After getting the approval from the client, I made the opening scene from start to end, so both them and my team could have a clear reference of how everything was going to look like when finished. I worked simultaneously on After Effects and Flash, doing the final clean up of the character using shape layers to preserve the vectorial look. I also defined how the type would appear and animated a lot of the other elements in a way we could reuse them quickly and customize their colours if needed. One problem we had was how we would animate this sort of liquid element that was present in all the layouts. Traditional animation would be too time consuming, so we did some tests and opted for using a particle system, leaving only some small details to be made frame by frame.
Wireframe from the After Effects composition of the first scene of the spot.
Next I divided the work, assigning who was going to do what. I had two animators available, Thiago Pinho and Leandro Franci, and we all agreed it would better to focus on the characters. We spoke a bit about their personalities and their possible behaviours. I left them free to use the process they felt the most comfortable with, as long as the final result was aligned with what we were going for. We got all the scenes structured, and while they refined their characters I had time to work on details that would tie everything together. All of that took us until early September to finish. I still did a short cut for television and some variations for the screens of the event.
More sketches and wireframes.
Obviously, like in any other project, the conditions were not perfect. Like I mentioned, the budget was very limited, which basically meant that some of the people involved had to agree to work for free.
The other thing I wish could have happened differently was me not participating in the sound creation. I had constant care during the production to keep the animation fluid and to build a nice timing, keeping things constantly in movement with ramps of speed. However, the person in charge of the music was hired by the client at a late stage of the process and because of that we couldn't work in a collaborative way. It can be very tricky to achieve a good result in animation without sound reference, and I was forced to make the whole film without any audio. It was all added in the last minute. In the end I guess we were lucky, I don’t think it’s something noticeable to someone from outside, but it’s far from what I expected, specially when it came to the synchronisation.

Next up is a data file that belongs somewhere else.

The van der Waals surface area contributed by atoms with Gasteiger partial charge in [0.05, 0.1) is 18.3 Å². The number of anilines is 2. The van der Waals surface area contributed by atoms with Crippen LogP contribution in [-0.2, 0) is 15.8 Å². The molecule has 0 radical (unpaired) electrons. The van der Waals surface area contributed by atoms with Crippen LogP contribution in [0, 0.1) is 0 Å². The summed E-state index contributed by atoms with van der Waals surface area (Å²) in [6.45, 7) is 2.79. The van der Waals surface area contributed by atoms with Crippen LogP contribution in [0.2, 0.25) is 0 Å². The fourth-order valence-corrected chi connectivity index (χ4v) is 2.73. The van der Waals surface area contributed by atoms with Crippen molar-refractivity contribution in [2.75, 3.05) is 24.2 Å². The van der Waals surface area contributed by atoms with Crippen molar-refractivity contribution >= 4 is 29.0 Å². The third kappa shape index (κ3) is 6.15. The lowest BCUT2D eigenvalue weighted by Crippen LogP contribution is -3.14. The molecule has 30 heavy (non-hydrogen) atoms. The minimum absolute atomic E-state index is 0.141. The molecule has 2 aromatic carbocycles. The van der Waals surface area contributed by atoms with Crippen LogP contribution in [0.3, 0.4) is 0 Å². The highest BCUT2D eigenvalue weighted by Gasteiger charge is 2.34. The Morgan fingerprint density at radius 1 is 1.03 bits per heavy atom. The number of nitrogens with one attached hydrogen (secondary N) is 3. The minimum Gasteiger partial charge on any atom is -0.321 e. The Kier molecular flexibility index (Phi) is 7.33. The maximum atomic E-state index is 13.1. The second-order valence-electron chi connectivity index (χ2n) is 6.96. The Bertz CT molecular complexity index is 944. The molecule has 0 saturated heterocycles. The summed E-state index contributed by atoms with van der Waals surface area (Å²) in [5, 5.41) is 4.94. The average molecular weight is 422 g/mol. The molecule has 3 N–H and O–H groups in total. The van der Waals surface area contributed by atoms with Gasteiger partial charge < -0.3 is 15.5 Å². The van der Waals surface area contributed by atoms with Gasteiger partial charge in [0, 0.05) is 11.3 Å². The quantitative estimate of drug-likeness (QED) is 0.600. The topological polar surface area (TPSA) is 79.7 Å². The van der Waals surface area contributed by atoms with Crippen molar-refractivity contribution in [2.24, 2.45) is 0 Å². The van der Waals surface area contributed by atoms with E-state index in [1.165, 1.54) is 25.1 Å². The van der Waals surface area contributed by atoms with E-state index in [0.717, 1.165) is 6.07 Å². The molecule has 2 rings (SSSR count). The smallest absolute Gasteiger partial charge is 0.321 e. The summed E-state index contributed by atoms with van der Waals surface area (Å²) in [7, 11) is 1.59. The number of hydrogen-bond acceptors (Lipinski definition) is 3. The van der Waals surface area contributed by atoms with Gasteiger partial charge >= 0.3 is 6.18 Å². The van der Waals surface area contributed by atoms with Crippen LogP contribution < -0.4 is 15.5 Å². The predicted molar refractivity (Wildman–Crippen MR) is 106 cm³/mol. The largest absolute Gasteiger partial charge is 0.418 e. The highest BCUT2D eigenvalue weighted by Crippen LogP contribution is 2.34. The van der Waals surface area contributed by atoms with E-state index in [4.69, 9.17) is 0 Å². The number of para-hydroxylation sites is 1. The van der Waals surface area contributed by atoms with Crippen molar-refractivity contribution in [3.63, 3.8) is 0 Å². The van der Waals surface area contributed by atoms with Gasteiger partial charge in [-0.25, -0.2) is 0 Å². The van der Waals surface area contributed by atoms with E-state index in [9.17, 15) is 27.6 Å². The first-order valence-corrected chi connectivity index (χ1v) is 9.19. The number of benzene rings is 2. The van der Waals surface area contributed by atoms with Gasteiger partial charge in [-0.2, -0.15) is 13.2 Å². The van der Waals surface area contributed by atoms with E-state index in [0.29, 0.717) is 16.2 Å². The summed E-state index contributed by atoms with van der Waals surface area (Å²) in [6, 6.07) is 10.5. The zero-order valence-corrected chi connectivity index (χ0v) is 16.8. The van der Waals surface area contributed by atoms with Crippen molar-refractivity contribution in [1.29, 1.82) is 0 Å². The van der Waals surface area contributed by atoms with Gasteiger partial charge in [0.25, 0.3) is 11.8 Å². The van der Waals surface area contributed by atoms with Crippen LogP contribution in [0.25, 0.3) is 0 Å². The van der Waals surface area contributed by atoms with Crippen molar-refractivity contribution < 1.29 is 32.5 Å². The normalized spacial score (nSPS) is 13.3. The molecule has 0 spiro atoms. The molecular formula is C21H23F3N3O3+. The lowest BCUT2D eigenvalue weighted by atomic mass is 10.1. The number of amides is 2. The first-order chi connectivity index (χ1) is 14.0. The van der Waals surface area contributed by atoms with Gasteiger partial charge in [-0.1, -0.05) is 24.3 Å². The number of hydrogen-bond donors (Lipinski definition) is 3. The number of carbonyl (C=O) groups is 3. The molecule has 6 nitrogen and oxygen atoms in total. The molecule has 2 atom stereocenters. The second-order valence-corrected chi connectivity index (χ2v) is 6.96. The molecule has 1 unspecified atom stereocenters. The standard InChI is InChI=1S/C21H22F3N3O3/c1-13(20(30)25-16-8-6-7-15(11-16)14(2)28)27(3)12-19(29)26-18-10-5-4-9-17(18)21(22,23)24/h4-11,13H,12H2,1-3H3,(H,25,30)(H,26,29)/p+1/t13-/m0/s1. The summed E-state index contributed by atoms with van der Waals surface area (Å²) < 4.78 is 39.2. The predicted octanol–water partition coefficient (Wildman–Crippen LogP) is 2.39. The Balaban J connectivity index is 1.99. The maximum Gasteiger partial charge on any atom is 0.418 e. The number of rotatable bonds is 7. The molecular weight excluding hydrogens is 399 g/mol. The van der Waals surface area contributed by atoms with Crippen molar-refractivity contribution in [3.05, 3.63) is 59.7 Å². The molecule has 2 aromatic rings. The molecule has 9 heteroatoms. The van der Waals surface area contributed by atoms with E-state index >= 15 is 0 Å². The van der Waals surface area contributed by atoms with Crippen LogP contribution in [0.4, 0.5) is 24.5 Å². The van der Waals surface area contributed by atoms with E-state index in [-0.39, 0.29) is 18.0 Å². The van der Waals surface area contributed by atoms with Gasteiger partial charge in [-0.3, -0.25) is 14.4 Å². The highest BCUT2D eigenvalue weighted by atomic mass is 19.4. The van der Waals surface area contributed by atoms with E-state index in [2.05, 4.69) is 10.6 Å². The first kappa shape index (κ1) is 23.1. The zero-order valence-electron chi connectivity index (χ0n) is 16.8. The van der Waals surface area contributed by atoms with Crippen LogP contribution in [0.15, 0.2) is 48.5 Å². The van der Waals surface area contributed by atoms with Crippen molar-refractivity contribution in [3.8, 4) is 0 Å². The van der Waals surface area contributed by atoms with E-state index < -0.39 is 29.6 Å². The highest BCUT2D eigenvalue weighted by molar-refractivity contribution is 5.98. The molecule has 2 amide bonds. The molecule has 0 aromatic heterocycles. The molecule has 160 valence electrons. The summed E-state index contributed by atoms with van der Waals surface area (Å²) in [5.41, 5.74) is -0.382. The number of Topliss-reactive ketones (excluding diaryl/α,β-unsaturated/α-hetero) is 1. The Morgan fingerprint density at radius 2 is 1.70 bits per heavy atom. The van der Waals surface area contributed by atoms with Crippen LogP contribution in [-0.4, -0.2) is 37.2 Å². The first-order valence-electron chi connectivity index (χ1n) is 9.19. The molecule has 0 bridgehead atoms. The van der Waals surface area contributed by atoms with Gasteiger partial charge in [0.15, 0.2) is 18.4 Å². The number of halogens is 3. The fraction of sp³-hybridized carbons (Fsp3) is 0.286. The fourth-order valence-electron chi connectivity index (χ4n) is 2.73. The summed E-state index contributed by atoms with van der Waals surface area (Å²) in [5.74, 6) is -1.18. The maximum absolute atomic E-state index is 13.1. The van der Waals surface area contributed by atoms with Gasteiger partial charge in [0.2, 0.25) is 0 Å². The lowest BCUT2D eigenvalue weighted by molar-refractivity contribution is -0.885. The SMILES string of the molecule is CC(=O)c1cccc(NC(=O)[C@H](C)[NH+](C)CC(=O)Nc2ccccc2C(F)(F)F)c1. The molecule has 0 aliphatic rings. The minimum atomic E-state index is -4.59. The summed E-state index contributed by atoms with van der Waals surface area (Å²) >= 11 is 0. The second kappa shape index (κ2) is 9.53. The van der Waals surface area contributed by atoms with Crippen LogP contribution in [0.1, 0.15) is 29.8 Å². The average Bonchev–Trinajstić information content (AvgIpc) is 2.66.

I can say both me and the organisers of the event were very satisfied with the final result. It’s not always that one has the opportunity to work in such a long project. It was a challenge to make it happen with the budget that we had and the extension it demanded, but it was rewarding because of the freedom and confidence that we received from the client. We managed to produce a relatively long piece without making it boring, giving the attention to detail and fluidity I wanted to. I think it turned out being very accurate to the printed material and it translates quite well the fun spirit of the characters.
Here’s the final spot, hope you enjoy it!